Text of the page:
The guidelines now state that consumers must actively opt-in to specific types of cookies. Normally website cookies are divided into four groups; Technical (necessary), Functional, Statistics, and Marketing, often there’s also an Unclassified category for edge case or non-categorized cookies.
Technically necessary cookies do not require user consent in order to be applied. These cookies could be for storing cart information or support payment options. Anything else must be divided into other groups, allowing the user to opt-in at a group level.
We believe that this new, strict interpretation of the EU directive, essentially actively forbidding auto-enabled cookies may cause many website users to opt-out of all non-essential cookies. This of course pose some potential problems for e-commerce companies, for whom personalized content, based on cookie information, is a major part of the customer journey as all personalization cookies will be disabled at default.
Legal versus operational
Since GDPR was put into effect, some may have acted to comply out of fear of legal consequences. But successful GDPR-compliance requires taking a deep dive into the company’s operations, and spend the time evaluating each case where personal user-data is stored or used. GDPR isn’t a legal issue, even if lawyers make good money on framing it as such, it’s a framework designed to protect ordinary people and by doing that it forces businesses and organizations to asses exactly which types of data they need from users and customers, as well as what exactly they need the data for.
Now GDPR poses an operational challenge to using cookies, and every organization should make a careful assessment of what exactly they need cookies for. Ad-services are already trying to mitigate the consequences of third-party cookie-blocks, and all website owners should be preparing for this new normal. This could be the time to begin changing the organizational approach to user tracking and personalization.
Our initial fear was a massive reduction in cookie consent on websites that implemented the new standards.
Data privacy activists are fighting harder than ever to disempower companies utilizing digital user data. Companies, however, still rely on such data to get an edge in the competition for customers attention. Losing not only third-party cookie-support, but in the worst case all non-technically necessary cookies to the new requirements for cookie-consent pose a serious problem for E-commerce businesses and news sites. However, preliminary data shows little to no change at all in user behavior; people still accept cookies, even on websites where opt-out is as easy and present as opt-in.
To maintain high quality personalization here are some things to consider:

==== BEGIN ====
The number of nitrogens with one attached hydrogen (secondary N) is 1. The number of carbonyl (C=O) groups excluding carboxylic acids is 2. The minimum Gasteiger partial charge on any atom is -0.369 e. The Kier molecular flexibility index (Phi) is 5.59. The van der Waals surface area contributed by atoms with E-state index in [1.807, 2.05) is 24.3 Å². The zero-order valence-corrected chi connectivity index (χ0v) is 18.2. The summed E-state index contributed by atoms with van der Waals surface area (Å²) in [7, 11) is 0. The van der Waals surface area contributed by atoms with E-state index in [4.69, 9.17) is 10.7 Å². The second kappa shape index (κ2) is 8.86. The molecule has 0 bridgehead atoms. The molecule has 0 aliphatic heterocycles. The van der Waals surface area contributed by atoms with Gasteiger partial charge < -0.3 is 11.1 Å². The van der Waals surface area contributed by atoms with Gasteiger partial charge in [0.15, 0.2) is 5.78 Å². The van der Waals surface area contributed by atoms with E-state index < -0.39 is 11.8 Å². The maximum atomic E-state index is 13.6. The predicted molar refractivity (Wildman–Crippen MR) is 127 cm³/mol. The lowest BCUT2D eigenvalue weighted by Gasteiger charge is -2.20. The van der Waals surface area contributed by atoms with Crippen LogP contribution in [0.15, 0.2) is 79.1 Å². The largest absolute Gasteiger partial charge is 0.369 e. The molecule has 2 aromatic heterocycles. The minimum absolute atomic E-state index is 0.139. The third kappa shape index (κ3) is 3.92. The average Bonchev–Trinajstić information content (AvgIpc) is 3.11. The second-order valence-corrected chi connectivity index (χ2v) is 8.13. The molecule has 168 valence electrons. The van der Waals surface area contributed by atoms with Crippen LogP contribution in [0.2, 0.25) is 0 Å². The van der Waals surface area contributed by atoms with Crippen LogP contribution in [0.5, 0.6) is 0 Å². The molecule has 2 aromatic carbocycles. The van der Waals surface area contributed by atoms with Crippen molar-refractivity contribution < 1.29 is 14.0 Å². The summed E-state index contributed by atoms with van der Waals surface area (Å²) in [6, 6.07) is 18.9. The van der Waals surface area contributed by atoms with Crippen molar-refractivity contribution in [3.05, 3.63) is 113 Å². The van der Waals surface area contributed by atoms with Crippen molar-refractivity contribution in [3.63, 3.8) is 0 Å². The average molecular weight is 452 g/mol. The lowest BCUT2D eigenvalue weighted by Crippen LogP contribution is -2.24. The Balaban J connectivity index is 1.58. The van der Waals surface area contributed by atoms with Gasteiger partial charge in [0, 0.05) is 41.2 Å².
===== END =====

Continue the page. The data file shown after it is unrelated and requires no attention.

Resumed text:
Convince users to opt-in to personalization cookies
Transparent and honest communication about how exactly the customer benefits from this specific type of cookies. Better, personalized product suggestions, more relevant search results, and, though many consumers might dislike retargeting, higher quality ads on the web.
For this approach to work, it’s important to ensure Raptors cookies are categorized correctly in the cookie-selection popup. Raptors cookies are functional cookies for personalization, not marketing. That’s an essential distinction, as early data from Raptor-users indicate users are more likely to reject marketing-cookies.
Implement a stronger soft–login strategy
Once users are registered, it’s a lot easier keeping track of individual behavior and preferences. In B2B-context, walled e-commerce stores are common, but B2C shops normally wish to keep their storefronts as open as possible. To accommodate both an open store front as well as getting more registered users, one option is an incentive or loyalty program. A cash discount could be one option, but other types of offers focusing on the added customer value for returning users, might entice them to stay logged in.
Raptor can use other cookies than our own for personalization purposes. A soft login is ideal because it ties directly to a known user and can be used across devices.
Target untracked users with enterprise-level personalization
This type of personalization utilizes large volumes of data across all user types to deliver the best possible relevance to untracked users’ searches and product listings. While not individually personalized, it gets much better results than generic recommendations.
Ingesting and analyzing vast amounts of data in real–time, is at the core of Raptors functionality. This enables us to instantly target users with recommendations on what they’re most likely to be interested in, based on current crowd-user behavior for similar products.
Additionally, many organizations could benefit from consolidating user data in a Customer Data Platform (CDP). Utilizing a CDP, website owners can track user data from different sources to compile a more holistic view of their customers’ behavior.